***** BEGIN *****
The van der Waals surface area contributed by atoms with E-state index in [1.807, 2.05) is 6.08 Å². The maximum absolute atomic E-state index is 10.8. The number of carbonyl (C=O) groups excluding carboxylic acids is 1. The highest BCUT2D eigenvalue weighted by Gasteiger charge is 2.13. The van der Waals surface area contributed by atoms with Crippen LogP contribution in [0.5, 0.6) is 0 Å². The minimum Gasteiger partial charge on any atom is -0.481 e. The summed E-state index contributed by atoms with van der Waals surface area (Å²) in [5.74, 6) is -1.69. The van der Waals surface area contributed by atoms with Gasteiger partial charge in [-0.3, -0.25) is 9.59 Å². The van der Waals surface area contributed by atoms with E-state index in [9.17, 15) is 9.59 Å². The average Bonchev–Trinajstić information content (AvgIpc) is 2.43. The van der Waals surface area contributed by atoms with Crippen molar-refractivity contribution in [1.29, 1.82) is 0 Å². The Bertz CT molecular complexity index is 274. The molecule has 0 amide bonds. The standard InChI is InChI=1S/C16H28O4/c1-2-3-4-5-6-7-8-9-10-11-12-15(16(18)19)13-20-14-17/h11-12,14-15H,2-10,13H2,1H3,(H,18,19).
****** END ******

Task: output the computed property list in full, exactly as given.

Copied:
The van der Waals surface area contributed by atoms with E-state index in [1.807, 2.05) is 6.08 Å². The maximum absolute atomic E-state index is 10.8. The number of carbonyl (C=O) groups excluding carboxylic acids is 1. The highest BCUT2D eigenvalue weighted by Gasteiger charge is 2.13. The van der Waals surface area contributed by atoms with Crippen LogP contribution in [0.5, 0.6) is 0 Å². The minimum Gasteiger partial charge on any atom is -0.481 e. The summed E-state index contributed by atoms with van der Waals surface area (Å²) in [5.74, 6) is -1.69. The van der Waals surface area contributed by atoms with Gasteiger partial charge in [-0.3, -0.25) is 9.59 Å². The van der Waals surface area contributed by atoms with E-state index in [9.17, 15) is 9.59 Å². The average Bonchev–Trinajstić information content (AvgIpc) is 2.43. The van der Waals surface area contributed by atoms with Crippen molar-refractivity contribution in [1.29, 1.82) is 0 Å². The Bertz CT molecular complexity index is 274. The molecule has 0 amide bonds. The standard InChI is InChI=1S/C16H28O4/c1-2-3-4-5-6-7-8-9-10-11-12-15(16(18)19)13-20-14-17/h11-12,14-15H,2-10,13H2,1H3,(H,18,19).